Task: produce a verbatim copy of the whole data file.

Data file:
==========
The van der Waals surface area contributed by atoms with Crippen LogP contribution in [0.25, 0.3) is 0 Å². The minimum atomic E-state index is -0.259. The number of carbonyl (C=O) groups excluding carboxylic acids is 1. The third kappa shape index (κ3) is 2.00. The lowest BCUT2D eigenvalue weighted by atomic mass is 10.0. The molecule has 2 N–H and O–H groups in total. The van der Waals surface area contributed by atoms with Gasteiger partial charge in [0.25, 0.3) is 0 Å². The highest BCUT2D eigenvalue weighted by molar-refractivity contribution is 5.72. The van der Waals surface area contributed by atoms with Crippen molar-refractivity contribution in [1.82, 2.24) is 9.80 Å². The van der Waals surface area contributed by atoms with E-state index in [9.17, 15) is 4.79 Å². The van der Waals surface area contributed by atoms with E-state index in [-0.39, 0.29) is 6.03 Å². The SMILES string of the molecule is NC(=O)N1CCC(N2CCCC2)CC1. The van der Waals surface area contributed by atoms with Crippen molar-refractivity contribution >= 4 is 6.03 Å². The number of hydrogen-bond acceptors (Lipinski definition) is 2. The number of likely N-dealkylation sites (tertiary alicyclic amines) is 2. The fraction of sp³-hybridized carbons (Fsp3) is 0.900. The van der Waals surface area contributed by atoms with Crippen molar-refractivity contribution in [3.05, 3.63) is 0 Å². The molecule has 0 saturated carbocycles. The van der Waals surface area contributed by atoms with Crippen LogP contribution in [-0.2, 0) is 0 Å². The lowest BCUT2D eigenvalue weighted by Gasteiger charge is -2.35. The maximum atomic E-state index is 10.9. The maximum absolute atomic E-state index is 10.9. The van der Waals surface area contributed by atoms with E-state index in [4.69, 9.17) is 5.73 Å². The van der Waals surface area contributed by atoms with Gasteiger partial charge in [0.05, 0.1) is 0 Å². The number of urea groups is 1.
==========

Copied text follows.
The van der Waals surface area contributed by atoms with Crippen LogP contribution in [0.25, 0.3) is 0 Å². The minimum atomic E-state index is -0.259. The number of carbonyl (C=O) groups excluding carboxylic acids is 1. The third kappa shape index (κ3) is 2.00. The lowest BCUT2D eigenvalue weighted by atomic mass is 10.0. The molecule has 2 N–H and O–H groups in total. The van der Waals surface area contributed by atoms with Gasteiger partial charge in [0.25, 0.3) is 0 Å². The highest BCUT2D eigenvalue weighted by molar-refractivity contribution is 5.72. The van der Waals surface area contributed by atoms with Crippen molar-refractivity contribution in [1.82, 2.24) is 9.80 Å². The van der Waals surface area contributed by atoms with E-state index in [9.17, 15) is 4.79 Å². The van der Waals surface area contributed by atoms with E-state index in [-0.39, 0.29) is 6.03 Å². The SMILES string of the molecule is NC(=O)N1CCC(N2CCCC2)CC1. The van der Waals surface area contributed by atoms with Crippen molar-refractivity contribution >= 4 is 6.03 Å². The number of hydrogen-bond acceptors (Lipinski definition) is 2. The number of likely N-dealkylation sites (tertiary alicyclic amines) is 2. The fraction of sp³-hybridized carbons (Fsp3) is 0.900. The van der Waals surface area contributed by atoms with Crippen molar-refractivity contribution in [3.05, 3.63) is 0 Å². The molecule has 0 saturated carbocycles. The van der Waals surface area contributed by atoms with Crippen LogP contribution in [-0.2, 0) is 0 Å². The lowest BCUT2D eigenvalue weighted by Gasteiger charge is -2.35. The maximum atomic E-state index is 10.9. The maximum absolute atomic E-state index is 10.9. The van der Waals surface area contributed by atoms with E-state index in [4.69, 9.17) is 5.73 Å². The van der Waals surface area contributed by atoms with Gasteiger partial charge in [0.05, 0.1) is 0 Å². The number of urea groups is 1.